For pictures and more information on the AFCC, please check out the links below:

Day 1 of the Asian Festival of Children’s Content

Day 2 of the Asian Festival of Children’s Content

Day 3 of the Asian Festival of Children’s Content

Day 4 of the Asian Festival of Children’s Content

Women Writers of Color at the Asian Festival of Children’s Content

About today’s guest:
Tarie Sabido is an English teacher, a Filipino editor and a Cybil judge. She is staff at Color Online, a website dedicated to women writers of color. She is also a prolific blogger and book reviewer, and an advocate for Asian children’s literature in particular. If there is anything you ever needed to know about Asian authors and illustrators, if you wonder about children’s books in the Philippines and beyond, visiting her blogs is a great way to start:
oAsia in the Heart, World on the Mind
oInto the Wardrobe
o Follow Tarie on Twitter!

A Baby Video, Thoughts on Mother’s Day, New Food Blog and Kid Lit Asian Festival!

Hi everyone,

I’ll make this brief. I normally do not blog on Sunday but I couldn’t wait to share the following news with y’all! 🙂

First, It’s Just Food! You read well, Librarian/blogger Edi Campbele, whose Crazy Quilts focuses on books and social issues, started a new blog entirely dedicated to FOOD. I love love love it! Edi engages her readers in a reflection and discussion that challenges our relationships with food, and that definitely have the potential to positively influence the current nutritional landscape (i.e. in the U.S.), providing that her initiative encourages other to do the same. Well, to summarize, if you’re a food lover (who isn’t? We all need to eat at some point!), head over to Edi’s food blog!

Secondly, Tarie, of Asia in the Heart, World on the Mind, is currently attending the Asian Festival of Children’s Content in Singapore, which runs from May 6 to 9. She is the official blogger of the event, and you can read all about it on her blog. Here is Day 1, and Day 2! From what I’ve heard, some Asian American authors traveled to Singapore for the event. In addition to an account of the festival, Tarie also shares pictures of Indonesian delicacies! Yum!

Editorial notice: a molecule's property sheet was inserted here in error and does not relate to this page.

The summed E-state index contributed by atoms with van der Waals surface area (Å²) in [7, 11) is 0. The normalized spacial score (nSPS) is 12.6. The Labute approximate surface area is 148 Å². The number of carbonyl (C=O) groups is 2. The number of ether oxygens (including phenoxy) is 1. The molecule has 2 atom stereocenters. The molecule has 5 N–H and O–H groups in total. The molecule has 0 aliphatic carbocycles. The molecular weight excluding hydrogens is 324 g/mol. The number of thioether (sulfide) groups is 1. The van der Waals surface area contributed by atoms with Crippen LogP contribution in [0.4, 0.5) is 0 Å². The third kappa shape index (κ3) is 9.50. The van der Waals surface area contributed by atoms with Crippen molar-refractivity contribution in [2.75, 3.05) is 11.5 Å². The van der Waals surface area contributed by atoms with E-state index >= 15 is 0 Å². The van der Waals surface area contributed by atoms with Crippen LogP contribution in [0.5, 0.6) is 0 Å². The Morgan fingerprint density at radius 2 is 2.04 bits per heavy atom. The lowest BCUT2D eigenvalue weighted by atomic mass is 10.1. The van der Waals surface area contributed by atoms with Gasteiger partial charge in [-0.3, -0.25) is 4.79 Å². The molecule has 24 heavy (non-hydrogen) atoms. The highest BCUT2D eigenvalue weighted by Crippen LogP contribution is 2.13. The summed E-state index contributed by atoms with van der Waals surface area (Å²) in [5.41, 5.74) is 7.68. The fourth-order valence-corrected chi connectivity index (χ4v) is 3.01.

Today is Mother’s Day: Happy mother’s day to all the moms! 😀
That said, Doret, from the Happy Nappy Bookseller, who is also a staff at Color Online, shared a deep and emotional post about carelessly wishing “Happy Mother’s Day” to strangers. I’m so glad she wrote the post; a few days ago I was thinking of the meaning and impact that that special day has on some, and then others…
You can find her post on Color Online!

Last but not least, my heart melts a bit just thinking about the following documentary: BABIES!

BABIES was released last Friday; the film features four babies from four different parts of the world: Mongolia, Japan, Namibia and California. We are transported in different cultures, we see how moms (differently) interact with their babies; we witness the daily activities, games, throughout a year of the babies’ lives. Are the rituals for a baby bath the same in Asia and Africa? To find that out and more, watch the movie. Los Angeles Times’ critic Betsy Sharkey says it is absolutely worth your time, and New York Times’ A. O. Scott agrees! 🙂

Here’s Betsy Sharkey’s video review, via YouTube:

Have a wonderful week,